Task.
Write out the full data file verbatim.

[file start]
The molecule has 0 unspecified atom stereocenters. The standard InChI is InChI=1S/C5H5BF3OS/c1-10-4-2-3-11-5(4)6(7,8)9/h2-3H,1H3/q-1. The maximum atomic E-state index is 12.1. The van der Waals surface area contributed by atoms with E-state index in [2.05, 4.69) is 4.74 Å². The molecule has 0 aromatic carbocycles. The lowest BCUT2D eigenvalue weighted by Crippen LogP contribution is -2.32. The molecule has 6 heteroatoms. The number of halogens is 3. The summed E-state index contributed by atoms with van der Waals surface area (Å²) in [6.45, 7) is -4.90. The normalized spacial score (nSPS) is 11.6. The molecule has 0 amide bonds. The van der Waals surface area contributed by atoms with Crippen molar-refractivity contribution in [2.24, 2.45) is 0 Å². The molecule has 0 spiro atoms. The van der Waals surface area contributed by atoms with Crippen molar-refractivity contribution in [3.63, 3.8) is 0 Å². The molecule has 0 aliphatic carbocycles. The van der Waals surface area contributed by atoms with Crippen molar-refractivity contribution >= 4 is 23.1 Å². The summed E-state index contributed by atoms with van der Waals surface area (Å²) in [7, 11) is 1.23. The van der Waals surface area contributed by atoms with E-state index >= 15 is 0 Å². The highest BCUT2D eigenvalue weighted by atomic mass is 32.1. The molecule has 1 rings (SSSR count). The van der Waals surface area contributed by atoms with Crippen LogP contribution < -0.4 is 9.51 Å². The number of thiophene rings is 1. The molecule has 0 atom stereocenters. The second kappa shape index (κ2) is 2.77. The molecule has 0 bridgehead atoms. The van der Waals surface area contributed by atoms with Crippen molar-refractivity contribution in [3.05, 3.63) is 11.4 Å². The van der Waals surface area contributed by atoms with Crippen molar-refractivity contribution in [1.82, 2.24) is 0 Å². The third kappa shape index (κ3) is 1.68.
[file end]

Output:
The molecule has 0 unspecified atom stereocenters. The standard InChI is InChI=1S/C5H5BF3OS/c1-10-4-2-3-11-5(4)6(7,8)9/h2-3H,1H3/q-1. The maximum atomic E-state index is 12.1. The van der Waals surface area contributed by atoms with E-state index in [2.05, 4.69) is 4.74 Å². The molecule has 0 aromatic carbocycles. The lowest BCUT2D eigenvalue weighted by Crippen LogP contribution is -2.32. The molecule has 6 heteroatoms. The number of halogens is 3. The summed E-state index contributed by atoms with van der Waals surface area (Å²) in [6.45, 7) is -4.90. The normalized spacial score (nSPS) is 11.6. The molecule has 0 amide bonds. The van der Waals surface area contributed by atoms with Crippen molar-refractivity contribution in [2.24, 2.45) is 0 Å². The molecule has 0 spiro atoms. The van der Waals surface area contributed by atoms with Crippen molar-refractivity contribution in [3.63, 3.8) is 0 Å². The molecule has 0 aliphatic carbocycles. The van der Waals surface area contributed by atoms with Crippen molar-refractivity contribution >= 4 is 23.1 Å². The summed E-state index contributed by atoms with van der Waals surface area (Å²) in [7, 11) is 1.23. The van der Waals surface area contributed by atoms with E-state index >= 15 is 0 Å². The highest BCUT2D eigenvalue weighted by atomic mass is 32.1. The molecule has 1 rings (SSSR count). The van der Waals surface area contributed by atoms with Crippen LogP contribution < -0.4 is 9.51 Å². The number of thiophene rings is 1. The molecule has 0 atom stereocenters. The second kappa shape index (κ2) is 2.77. The molecule has 0 bridgehead atoms. The van der Waals surface area contributed by atoms with Crippen molar-refractivity contribution in [3.05, 3.63) is 11.4 Å². The van der Waals surface area contributed by atoms with Crippen molar-refractivity contribution in [1.82, 2.24) is 0 Å². The third kappa shape index (κ3) is 1.68.